In graduate school at Cambridge, a group of us once played a bizarre card game one of our philosophers made up.
There were a few procedural rules for taking turns, but basically everyone had their own rule for winning, that is, their own distinct purpose and objective in the game. If you decided that your purpose was to hold all the jokers, or to hold both black kings but never the red kings, or to hold only the two of spades, then upon achieving this objective, you won. In fact, you could go on for quite a while without anyone ever guessing your rule, and so you could keep winning. And your neighbor, similarly could keep winning. But if anyone guessed your objective during play, then you lost your hand, and were out of the game. The longer you played, the more you figured out the objectives of other players. So it was really a game of bluffing about your ultimate ends. But the game necessarily excluded the objectives of the many, and rewarded those who could veil their objectives long enough to dominate and have victory over all.
I have often thought of this bizarre — and I must add, very discomfiting and disorienting — game as the perfect metaphor for a certain kind of liberalism. The kind of liberalism which claims neutrality with respect to the ends of life, liberty and happiness — goods which can only find their end and purpose in God — is very much like this philosopher's card game. It may seem like a game which allows people to share in a common thing, but as the game goes on it becomes clear that there is no common thing at all, and despite the pretense of neutrality about ends, it guaranteed only one end. The game can go on for quite some time, but in the end it is a game for Thrasymachus — the advantage always goes to the strongest who seek to unite us to their ends, to whatever vision of the highest good can rule.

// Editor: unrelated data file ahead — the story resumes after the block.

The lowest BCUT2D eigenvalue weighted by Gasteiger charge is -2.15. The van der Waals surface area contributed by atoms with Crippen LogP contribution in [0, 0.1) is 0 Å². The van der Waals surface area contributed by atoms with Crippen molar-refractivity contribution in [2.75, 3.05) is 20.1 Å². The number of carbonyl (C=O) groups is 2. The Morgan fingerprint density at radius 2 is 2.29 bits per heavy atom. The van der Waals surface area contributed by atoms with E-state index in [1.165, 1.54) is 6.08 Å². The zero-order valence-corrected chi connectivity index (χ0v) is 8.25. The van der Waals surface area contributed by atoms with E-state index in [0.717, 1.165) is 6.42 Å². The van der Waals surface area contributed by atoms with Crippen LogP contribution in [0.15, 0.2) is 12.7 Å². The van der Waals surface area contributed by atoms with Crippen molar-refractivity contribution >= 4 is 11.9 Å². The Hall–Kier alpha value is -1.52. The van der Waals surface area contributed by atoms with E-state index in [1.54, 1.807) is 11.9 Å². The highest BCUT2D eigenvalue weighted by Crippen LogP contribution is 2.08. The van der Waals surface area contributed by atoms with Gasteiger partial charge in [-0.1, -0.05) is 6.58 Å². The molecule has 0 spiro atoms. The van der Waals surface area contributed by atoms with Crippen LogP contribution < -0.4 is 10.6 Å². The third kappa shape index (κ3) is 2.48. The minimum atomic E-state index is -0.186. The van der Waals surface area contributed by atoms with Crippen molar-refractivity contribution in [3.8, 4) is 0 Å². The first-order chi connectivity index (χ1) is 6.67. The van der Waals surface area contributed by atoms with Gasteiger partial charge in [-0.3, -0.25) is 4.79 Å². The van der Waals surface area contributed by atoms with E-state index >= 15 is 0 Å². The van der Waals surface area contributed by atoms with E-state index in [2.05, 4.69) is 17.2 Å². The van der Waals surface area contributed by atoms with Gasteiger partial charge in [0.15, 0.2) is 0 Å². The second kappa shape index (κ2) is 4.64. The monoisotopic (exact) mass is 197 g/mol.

At the end of yet another post-Obergefell Pride Month, I can't help but sense that this game is happening in America — courtesy of the liberalism of ends. It wasn't too long ago that a tiny percentage of the population went from asking for the right to see their beloved friends in the hospital, to asking for a redefinition of marriage so they could live quiet bourgeois lives together which wouldn't bother anyone else at all, to forcing bakers to make cakes, to redefining sex education in public schools for the many, to men having periods and dominating women's sports, to so-called trans kids twerking on floats in pride parades draped in flags which now are as much about the winning hand of elite sexual desire as corporate virtue signaling. Things have escalated quickly.
When President Obama lit up the White House after Obergefell with the colors of the pride flag, it felt like that card game all over again — a game in which the common thing was defeated, and the hand of identity politics won yet another round in the game of liberal ends. On a well-traveled road near my neighborhood, I frequently see a million-dollar home proudly flying an American flag that has substituted the red and white stripes for the colors of the pride flag. It is a consistent development after the Supreme Court, the White House, and Corporate America all indicated their obeisance to the new standard. But what kind of standard is it?